On Saturday, seemingly out of nowhere a Twitter user wrote, “If you’re ever sad, just remember the world is 4.543 billion years old and you somehow managed to exist at the same time as David Bowie.”* In the canon of larger-than-life individuals, Bowie looms up there with Bob Dylan and Mark Twain, ever conscious of his image and persona. He lived life not as a shooting star that burned out, but a comet that would disappear and return, always burning brighter. Witness some of the more memorable phases of his continuous reinvention on the pages that follow…
Davy Jones: Born in Brixton, then a working class south London neighborhood, and working through dozens of post rock ’n’ roll bands and looks. The wounded feelings of Bowie, who always seemed a little disappointed with what he saw on this planet, can always be traced back to the way it looked to the founder of The Society for the Prevention of Cruelty to Long-haired Men.
Major Tom: While the rest of the world watched the moon landing on their way to Woodstock, this was Bowie. Years before Interstellar and The Martian, Major Tom is adrift in space, cut off from all communication and blowing our minds.
Ziggy Stardust: The shortest-lived period beginning in 1972 with The Rise and Fall of Ziggy Stardust and the facepaint and the decade-ahead-of-its-time mullet. This period of his life coincided with Bowie coming out as gay in Melody Maker.
Aladdin Sane: Out of the ashes of Stardust grew this character which was, in Bowie’s words: “Ziggy goes to America.” Bigger hair, bigger lightning bolt, bigger sound. He is the Evil Knievel-level Vegas sideshow born for an insane time (1973). The rigors of touring and making a name for yourself in this country are enough to drive “a lad insane.” The only American he is willing to cover, however, is an unknown fella named Bruce Springsteen that he heard one night in Asbury Park.
Kansai Yamamoto bodysuit: Before Bowie could afford to wear high-end costumes on stage, he would have friends copy Yamamoto’s designs and make them for him. After the success of Ziggy Stardust, Bowie had Yamamoto make him this outfit, perfect for Aladdin Sane’s oversize persona. The lesson: Always dress for the job you want.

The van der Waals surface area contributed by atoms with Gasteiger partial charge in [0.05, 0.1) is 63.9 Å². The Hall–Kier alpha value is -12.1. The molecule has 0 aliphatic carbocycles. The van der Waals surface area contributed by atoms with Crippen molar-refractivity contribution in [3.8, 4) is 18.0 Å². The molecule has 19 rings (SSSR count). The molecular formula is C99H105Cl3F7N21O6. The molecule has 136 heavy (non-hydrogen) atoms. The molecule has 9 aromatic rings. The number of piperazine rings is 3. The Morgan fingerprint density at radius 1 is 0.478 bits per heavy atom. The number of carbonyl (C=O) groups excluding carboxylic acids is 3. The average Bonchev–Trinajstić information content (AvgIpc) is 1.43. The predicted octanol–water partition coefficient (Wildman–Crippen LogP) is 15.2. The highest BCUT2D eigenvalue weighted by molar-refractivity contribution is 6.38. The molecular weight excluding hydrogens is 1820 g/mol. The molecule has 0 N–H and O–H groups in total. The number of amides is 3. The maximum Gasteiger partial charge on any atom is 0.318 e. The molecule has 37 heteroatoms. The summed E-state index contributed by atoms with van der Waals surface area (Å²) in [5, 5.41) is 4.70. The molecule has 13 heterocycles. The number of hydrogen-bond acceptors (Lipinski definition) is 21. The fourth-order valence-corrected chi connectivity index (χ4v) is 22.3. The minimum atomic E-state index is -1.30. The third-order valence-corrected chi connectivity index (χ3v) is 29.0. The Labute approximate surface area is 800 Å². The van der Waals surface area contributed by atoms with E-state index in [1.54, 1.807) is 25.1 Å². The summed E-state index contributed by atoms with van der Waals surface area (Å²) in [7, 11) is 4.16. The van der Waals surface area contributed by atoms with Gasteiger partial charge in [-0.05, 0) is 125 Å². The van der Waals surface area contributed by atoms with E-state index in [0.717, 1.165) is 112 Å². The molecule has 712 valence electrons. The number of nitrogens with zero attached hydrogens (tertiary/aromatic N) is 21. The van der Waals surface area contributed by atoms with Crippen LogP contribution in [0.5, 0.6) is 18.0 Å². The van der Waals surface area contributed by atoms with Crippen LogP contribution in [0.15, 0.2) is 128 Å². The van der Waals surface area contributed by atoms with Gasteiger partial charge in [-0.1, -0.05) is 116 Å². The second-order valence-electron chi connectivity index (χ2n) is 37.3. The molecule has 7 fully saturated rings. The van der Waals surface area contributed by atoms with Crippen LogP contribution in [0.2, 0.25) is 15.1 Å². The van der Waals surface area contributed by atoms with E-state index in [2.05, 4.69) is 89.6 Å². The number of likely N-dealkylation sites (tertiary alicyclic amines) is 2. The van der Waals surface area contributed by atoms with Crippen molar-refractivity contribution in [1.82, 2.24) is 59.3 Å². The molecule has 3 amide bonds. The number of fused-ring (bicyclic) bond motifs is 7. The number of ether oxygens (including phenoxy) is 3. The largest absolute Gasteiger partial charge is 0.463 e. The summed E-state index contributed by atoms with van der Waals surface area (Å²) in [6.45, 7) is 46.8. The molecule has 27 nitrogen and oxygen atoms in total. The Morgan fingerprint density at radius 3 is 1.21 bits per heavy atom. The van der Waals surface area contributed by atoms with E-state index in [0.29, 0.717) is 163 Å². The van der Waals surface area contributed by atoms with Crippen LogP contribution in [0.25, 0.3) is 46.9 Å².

The Thin White Duke: The darkest of Bowie’s alteregos starts to appear around the time of “Rebel Rebel,” and blossoms in time for Station to Station. It is hard to tell whether this is a mature David Jones recording music as an adult or a more complicated take on what it means to be alive in a lifeless music industry.
Halloween Jack: The first full persona from Bowie since Ziggy. This is another American creation of Bowie’s with the eyepatch and the bravado and the bulge we’ll see again in the 1986 children’s (?) film Labyrinth.
David Bowie: The dapper, stylized Bowie is among his most enduring looks. In 1975 the still somewhat unknown Bowie booked a one-day session with John Lennon at Electric Lady studios. Bowie bent Lennon’s shouts of “aaaaaaim!” over Carlos Alomar’s guitar riff into “Fame,” and snagged his first US no. 1 hit—later to appear in everything from Pretty Woman to Rock Band 3.
Mainstream master: Years after the death of disco and Nile Rodger’s band Chic was shelved, Bowie came back as a sort of prom MC with “Let’s Dance.” It was almost too dance-y for disco. And pretty damn catchy too.
The Goblin King: As Jareth in Labyrinth, Bowie is the only other live action character besides a young Jennifer Connelly in this puppet epic from Jim Hensen and George Lucas. Written by Monthy Python's Terry Jones, the film was mostly panned at the time. This and his turn as Nikola Tesla in 2006's The Prestige are remarkable because Bowie looks like a man putting on a ridiculous act, instead of being his own creation. He still rocks it though.
Forever Bowie: Shared on both his and his wife Iman’s Instagram pages just the day before he died, this is the Bowie we will always have—looking his usual brilliant, resilient self just before his 69th birthday in a Thom Browne suit. No matter which of the many Bowies you have in your head at any given time, there’s always this classy gent who would be happy to make the introduction.
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